Remember cloud washing, when vendors were calling any hosted service and application a cloud service? This was very popular 3-5 years ago. Now, customers are much better at seeing through vendor’s marketing hype and recognizing what is really cloud.
But as usual – the next big trend repeats the same cycle. Washing machines are again running at full steam, white washing and branding practically any application or electronic device as something “digital”. Some are satisfied by claiming 5-10 year old e-services as digitalization. So e-business has now become digital business.
Just as there is no official definition of digitalization, there was no regulation 10 years ago saying what you could call an e-service. Still there seems to be rather common understanding of what government e-services are. The Nordic region was at the forefront of public e-services, but this is not the case for digitalization. It is likely that the reason for lagging behind is that when you already have computerized your services to some level, it is considered harder to disrupt and go through a big change again. In reality the situation should be exactly the opposite.
The difference between digital and e-services is interesting. E-services were more like traditional IT – you change paper forms to web-based forms, you move physical contact over a desk to a connection via the web, but you do not re-think and invent a business model or service process. E-services were, and still are, typically provided by the same players as earlier paper based ones, the value chain remaining the same. Digitalization is different.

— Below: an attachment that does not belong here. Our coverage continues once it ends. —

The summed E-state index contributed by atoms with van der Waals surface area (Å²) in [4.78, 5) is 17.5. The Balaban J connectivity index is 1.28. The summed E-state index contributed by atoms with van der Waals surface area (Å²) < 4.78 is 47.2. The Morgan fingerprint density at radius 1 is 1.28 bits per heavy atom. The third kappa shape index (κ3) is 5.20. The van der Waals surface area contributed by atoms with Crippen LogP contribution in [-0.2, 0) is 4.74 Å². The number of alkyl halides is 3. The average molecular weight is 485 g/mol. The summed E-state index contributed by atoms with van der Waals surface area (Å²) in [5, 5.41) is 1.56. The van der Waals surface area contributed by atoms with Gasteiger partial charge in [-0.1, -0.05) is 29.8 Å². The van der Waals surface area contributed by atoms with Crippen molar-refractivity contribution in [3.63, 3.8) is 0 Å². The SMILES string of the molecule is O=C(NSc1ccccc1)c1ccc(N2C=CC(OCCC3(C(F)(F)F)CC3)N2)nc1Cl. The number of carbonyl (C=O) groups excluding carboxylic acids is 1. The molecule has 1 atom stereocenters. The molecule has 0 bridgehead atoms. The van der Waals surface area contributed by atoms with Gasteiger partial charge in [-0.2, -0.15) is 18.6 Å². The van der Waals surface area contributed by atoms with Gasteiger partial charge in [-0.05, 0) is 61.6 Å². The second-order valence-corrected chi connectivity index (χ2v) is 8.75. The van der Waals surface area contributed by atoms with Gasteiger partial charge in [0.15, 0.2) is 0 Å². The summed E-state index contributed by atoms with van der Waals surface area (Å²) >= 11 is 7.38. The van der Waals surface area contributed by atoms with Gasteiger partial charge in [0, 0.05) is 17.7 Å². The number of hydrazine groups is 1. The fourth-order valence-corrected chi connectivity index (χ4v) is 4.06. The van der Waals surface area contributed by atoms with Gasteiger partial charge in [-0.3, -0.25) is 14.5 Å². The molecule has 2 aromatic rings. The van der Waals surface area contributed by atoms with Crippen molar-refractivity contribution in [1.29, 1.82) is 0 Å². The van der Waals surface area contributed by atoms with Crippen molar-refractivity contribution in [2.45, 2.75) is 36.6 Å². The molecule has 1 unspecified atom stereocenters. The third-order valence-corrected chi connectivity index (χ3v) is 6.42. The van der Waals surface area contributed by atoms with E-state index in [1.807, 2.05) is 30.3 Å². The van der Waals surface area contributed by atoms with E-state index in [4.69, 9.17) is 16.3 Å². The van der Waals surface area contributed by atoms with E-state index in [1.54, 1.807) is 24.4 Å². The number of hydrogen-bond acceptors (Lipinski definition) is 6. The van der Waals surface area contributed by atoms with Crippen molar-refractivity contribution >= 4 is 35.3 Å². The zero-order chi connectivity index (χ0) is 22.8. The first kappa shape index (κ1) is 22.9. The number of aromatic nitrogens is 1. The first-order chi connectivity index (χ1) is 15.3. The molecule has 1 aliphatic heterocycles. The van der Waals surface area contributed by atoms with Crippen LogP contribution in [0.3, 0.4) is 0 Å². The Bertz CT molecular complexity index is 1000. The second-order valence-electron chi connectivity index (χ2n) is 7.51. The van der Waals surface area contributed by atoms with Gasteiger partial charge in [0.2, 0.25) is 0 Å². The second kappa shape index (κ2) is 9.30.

Going digital can’t be done at slow speed or in a half-hearted fashion. You can, and should of course, limit the scope of a particular digital exercise, but it should start with the big picture. Not just a helicopter view, but with the view of an angel – looking down to the actual process or business from really high-up, so the details won’t obstruct your thinking. Customer behaviour, markets, products, channels, services, competition all should be transformed through digital technologies including e-services. And this has to be done end-to-end, top-to-bottom and vice versa.
Nordic public e-services are now moving to next phase. The Finnish tax agency started with e-services many years ago, with income tax being handled almost completely via the web and automated processes. This adds up to about 1,000 man years for 4.8 million Finnish tax payers – a significant reduction from the 5,000 years in 1991 but still not completely efficient. The tax agency is currently planning to move to a real-time tax process with everything processed in the background, removing the need for web forms in the majority of cases and, by removing the possibility for human errors resulting in more accurate taxation. As well as this, Estonia’s e-Residency – is a flagship example of disruptive thinking in the public sector and one Fujitsu is proud to be helping to deliver. It means that now you can have a digital residency in another country, enabling new ways to do (digital) business without even visiting the country.
So someone will probably design a robot who will get a digital citizenship and will emerge as a first digital Bitcoin millionaire employing thousands of digital employees enabled by Robotic Process Automation. Good topic for a blog but not something we should sit around and wait for. If you wish to learn more about digital disruption and the way to digitalize top-to-bottom in your organization today, I’d recommend reading further opinions from my colleagues at Fujitsu.